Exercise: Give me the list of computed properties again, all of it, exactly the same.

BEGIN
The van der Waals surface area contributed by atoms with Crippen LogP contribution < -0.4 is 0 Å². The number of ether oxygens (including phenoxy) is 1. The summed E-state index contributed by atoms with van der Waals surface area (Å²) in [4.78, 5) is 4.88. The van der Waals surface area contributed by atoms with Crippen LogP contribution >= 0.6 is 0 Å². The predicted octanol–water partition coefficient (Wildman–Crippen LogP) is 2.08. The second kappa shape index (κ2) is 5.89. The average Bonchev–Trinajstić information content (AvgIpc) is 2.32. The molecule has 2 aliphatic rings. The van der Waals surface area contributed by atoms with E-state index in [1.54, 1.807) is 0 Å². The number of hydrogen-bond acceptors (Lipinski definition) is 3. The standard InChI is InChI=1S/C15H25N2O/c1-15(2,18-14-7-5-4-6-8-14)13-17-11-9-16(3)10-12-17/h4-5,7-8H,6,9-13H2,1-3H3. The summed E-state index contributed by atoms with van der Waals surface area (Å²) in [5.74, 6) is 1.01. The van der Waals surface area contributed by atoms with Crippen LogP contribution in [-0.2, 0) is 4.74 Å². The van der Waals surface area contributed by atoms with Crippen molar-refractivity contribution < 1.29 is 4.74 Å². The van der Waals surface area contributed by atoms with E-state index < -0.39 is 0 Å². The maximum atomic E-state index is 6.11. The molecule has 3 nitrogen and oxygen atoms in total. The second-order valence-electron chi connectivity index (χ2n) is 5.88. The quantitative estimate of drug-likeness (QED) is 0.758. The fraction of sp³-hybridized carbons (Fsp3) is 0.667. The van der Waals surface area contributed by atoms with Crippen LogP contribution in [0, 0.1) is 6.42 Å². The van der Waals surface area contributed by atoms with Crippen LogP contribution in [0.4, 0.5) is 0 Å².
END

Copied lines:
The van der Waals surface area contributed by atoms with Crippen LogP contribution < -0.4 is 0 Å². The number of ether oxygens (including phenoxy) is 1. The summed E-state index contributed by atoms with van der Waals surface area (Å²) in [4.78, 5) is 4.88. The van der Waals surface area contributed by atoms with Crippen LogP contribution >= 0.6 is 0 Å². The predicted octanol–water partition coefficient (Wildman–Crippen LogP) is 2.08. The second kappa shape index (κ2) is 5.89. The average Bonchev–Trinajstić information content (AvgIpc) is 2.32. The molecule has 2 aliphatic rings. The van der Waals surface area contributed by atoms with E-state index in [1.54, 1.807) is 0 Å². The number of hydrogen-bond acceptors (Lipinski definition) is 3. The standard InChI is InChI=1S/C15H25N2O/c1-15(2,18-14-7-5-4-6-8-14)13-17-11-9-16(3)10-12-17/h4-5,7-8H,6,9-13H2,1-3H3. The summed E-state index contributed by atoms with van der Waals surface area (Å²) in [5.74, 6) is 1.01. The van der Waals surface area contributed by atoms with Crippen LogP contribution in [-0.2, 0) is 4.74 Å². The van der Waals surface area contributed by atoms with Crippen molar-refractivity contribution < 1.29 is 4.74 Å². The van der Waals surface area contributed by atoms with E-state index < -0.39 is 0 Å². The maximum atomic E-state index is 6.11. The molecule has 3 nitrogen and oxygen atoms in total. The second-order valence-electron chi connectivity index (χ2n) is 5.88. The quantitative estimate of drug-likeness (QED) is 0.758. The fraction of sp³-hybridized carbons (Fsp3) is 0.667. The van der Waals surface area contributed by atoms with Crippen LogP contribution in [0, 0.1) is 6.42 Å². The van der Waals surface area contributed by atoms with Crippen LogP contribution in [0.4, 0.5) is 0 Å².